Let’s ask ourselves when the last time we extended an invitation to an unbelieving friend to come to church was. If the answer is “I can hardly remember,” then perhaps the reason is either we haven’t enlarged our circle of community to those who may need it, or there is something keeping us from it, although it may be slightly tugging at our hearts.
It’s interesting, isn’t it, that we tend to hurt, be fearful of, and least urgent about those who are nearest and dearest to us? Perhaps it’s because we have established roots with each other and anything that may damage or remove them would be a painful process.
However, even forests need fires for greater growth. How can we expect to grow in community if our community isn’t growing? There is some validity to the fear we experience as Christians who constantly combat apathy, anxiety, and arrogance. However, the urgency is much greater for those who have yet to experience the light, and that begins with us. If we truly care about others, if we truly want to love as God loves, if we want to experience growth in ourselves and in our communities, then we must step out in boldness.
We cannot have an honest invitation without an interest in a relationship. Yes, the argument stands that tracks can be handed out, flyers for church can be freely given to strangers, but it carries the weight of meaning something when one person reaches out to another on a personal pace. Something wonderful happens in the frame of humanity: it is pierced with eyes that see and a heart that desires to know.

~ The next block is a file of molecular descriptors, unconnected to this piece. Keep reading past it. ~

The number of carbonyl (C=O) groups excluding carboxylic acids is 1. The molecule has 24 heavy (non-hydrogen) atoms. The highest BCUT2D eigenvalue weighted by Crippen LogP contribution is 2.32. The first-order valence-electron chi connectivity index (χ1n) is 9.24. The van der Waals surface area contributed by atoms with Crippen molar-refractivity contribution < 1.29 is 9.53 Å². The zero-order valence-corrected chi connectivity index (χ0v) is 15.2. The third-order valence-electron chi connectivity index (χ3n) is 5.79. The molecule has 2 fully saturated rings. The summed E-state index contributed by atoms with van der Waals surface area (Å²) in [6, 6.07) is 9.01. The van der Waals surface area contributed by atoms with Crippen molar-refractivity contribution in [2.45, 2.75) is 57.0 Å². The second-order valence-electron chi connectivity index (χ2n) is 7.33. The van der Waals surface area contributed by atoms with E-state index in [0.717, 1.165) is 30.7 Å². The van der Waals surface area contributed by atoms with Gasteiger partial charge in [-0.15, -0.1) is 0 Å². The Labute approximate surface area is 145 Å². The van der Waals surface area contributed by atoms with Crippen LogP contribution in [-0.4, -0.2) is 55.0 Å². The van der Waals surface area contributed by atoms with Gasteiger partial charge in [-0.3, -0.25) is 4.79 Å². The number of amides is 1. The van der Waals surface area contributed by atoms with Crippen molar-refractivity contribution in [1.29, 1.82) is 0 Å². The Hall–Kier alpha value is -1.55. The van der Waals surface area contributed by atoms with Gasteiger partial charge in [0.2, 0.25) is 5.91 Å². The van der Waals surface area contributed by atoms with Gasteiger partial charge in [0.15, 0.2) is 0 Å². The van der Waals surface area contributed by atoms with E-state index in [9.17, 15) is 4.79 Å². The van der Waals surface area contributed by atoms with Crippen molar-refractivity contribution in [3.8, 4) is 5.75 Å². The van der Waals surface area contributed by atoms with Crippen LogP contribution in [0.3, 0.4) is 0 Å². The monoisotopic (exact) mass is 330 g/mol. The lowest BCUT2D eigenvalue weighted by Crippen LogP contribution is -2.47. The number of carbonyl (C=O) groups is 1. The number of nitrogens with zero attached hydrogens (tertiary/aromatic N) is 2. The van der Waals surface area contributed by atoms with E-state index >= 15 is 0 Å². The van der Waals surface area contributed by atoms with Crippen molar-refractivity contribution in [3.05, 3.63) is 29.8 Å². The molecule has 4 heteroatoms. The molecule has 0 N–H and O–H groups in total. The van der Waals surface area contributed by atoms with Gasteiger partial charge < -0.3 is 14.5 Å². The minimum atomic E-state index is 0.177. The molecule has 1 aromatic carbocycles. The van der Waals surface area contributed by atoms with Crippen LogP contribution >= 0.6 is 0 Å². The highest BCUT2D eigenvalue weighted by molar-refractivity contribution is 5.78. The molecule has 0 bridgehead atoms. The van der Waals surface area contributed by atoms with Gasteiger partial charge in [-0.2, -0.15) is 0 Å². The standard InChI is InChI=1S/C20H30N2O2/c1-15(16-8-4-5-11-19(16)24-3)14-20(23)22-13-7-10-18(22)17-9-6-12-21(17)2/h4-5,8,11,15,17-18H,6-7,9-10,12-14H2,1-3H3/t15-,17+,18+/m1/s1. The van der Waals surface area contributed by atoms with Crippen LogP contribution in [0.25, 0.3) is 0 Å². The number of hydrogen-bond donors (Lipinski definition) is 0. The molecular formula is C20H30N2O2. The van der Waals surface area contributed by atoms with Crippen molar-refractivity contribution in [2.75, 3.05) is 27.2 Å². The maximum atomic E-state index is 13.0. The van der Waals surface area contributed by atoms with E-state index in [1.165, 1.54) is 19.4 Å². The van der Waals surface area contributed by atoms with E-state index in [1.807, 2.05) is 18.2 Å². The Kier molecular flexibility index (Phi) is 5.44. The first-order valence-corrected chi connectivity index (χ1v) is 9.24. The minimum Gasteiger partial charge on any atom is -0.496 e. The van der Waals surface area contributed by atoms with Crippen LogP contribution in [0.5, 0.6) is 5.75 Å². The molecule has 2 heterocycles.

Christianity is not just a religion, it is a relationship with God and with others. We’ve tasted and we’ve seen the goodness of God’s love. The result? To not withhold good. It’s too good that it overflows. It’s too good not to share. It’s too good to keep to ourselves. This is why we extend the invitation.
With this motivation, how can we be mobilized into bold movement? It starts with one small step toward the other and simultaneously toward God. Start with your local area. Can your acquaintanceship with your next-door neighbor move to a relationship of one not of closed garages, but open doors? What about with the barista at the local coffee shop you visit on the regular? Or your kid’s friend’s parent that you see everyday after school while waiting?
It can be easy to fall into the trap of either sitting around and doing nothing, praying that someone else will do something, or that extending the invitation is a one-time deal. Like any relationship, invitations take time to be written, sent, and received. Sometimes it requires gentle persistence despite immediate rejection. Sometimes it warrants more effort and time and discomfort on both parties’ side. The pay off? Worth it, definitely. Why? Because we are called to fellowship with God and with his children.
Let us be doers and not mere hearers of God’s call to daily pick up our cross and follow him. To die to self and to live in pursuit of eternal community with our Father, and brothers and sisters in Christ. Start extending the invitation today.